A renter’s insurance policy also pays an additional living expenses benefit if your rental property is destroyed by a covered disaster and he needs to live somewhere else while it is repaired. Under these circumstances, the insurance carrier will reimburse his hotel bills, temporary rentals, restaurant meals, and other expenses incurred during the rebuild or repair. The total payout for this benefit, though, may be financially capped or have a time limit.
Why your tenant isn’t insured
So, if tenants are at risk without renter’s insurance, why don’t they purchase it? Many simply don’t know it exists. They are well aware of homeowner’s insurance, but don’t realize there’s a policy that covers renters. Or, as mentioned above, they think they are covered under your policy.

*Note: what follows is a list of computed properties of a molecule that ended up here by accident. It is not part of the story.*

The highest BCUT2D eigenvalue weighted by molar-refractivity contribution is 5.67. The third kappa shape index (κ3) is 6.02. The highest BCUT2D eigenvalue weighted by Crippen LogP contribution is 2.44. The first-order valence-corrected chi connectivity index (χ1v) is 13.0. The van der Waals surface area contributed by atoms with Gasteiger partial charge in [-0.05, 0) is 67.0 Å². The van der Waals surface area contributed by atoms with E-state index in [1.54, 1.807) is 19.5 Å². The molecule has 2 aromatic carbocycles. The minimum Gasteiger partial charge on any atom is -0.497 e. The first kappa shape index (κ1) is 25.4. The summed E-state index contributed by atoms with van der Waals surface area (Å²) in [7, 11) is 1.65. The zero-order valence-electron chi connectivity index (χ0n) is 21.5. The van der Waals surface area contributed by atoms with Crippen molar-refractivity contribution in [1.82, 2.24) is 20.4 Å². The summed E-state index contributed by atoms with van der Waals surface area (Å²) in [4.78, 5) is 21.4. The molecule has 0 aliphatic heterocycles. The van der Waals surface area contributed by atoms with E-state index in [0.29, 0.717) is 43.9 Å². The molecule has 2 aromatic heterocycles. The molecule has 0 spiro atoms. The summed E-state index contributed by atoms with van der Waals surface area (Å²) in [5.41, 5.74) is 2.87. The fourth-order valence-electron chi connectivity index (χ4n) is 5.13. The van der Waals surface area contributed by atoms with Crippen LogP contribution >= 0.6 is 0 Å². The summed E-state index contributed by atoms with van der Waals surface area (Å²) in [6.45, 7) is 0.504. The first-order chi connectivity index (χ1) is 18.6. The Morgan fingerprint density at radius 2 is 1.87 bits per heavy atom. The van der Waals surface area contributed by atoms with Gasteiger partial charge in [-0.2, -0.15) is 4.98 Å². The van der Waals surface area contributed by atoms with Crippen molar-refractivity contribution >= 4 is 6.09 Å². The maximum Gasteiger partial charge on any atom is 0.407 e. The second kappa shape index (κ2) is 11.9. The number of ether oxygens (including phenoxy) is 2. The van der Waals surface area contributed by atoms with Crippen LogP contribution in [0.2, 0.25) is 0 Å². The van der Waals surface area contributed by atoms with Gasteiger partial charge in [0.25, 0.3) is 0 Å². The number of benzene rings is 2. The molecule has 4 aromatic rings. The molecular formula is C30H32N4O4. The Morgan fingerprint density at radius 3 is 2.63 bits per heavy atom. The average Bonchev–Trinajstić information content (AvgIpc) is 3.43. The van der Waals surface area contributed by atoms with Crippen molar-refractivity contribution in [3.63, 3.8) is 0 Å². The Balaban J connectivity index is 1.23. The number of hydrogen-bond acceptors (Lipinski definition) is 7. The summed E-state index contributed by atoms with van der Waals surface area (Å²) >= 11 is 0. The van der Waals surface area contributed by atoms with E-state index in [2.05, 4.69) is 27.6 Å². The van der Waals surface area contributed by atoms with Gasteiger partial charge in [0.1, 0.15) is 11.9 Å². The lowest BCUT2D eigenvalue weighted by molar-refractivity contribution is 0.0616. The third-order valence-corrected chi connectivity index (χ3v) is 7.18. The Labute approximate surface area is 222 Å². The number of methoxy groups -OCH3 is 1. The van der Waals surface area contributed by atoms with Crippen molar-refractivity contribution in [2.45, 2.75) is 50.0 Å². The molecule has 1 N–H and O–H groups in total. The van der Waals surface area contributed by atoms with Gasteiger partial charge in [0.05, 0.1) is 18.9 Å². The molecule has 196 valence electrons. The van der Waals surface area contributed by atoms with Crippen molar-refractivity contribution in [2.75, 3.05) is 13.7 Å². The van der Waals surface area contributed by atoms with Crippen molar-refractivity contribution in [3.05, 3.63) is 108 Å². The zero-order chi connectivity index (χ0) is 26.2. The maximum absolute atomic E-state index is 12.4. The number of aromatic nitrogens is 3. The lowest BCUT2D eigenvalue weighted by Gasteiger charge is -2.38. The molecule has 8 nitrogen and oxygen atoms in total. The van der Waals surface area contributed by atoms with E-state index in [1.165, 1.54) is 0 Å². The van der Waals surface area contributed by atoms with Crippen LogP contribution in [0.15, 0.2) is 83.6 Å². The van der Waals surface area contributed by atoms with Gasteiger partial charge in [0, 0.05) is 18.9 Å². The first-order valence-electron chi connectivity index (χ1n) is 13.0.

Others may be aware of renters insurance but think it’s too expensive. That’s actually not the case. According to the National Association of Insurance Commissioners, the average renter’s insurance policy costs $185 per year, or less than $15.50 per month. Still others think it’s a waste of money since the chances are slim anything “bad” will ever happen to them, or they put off purchasing it, assuming that it can wait until later.
How to have “the talk”
The best time to broach the subject of insurance with your tenant is when the two of you sit down to review the terms of the lease. Some states allow you to require your tenant to carry a renters’ insurance policy, but even if your state doesn’t, you should still take the time to discuss with the tenant how he does not have protection under your policy.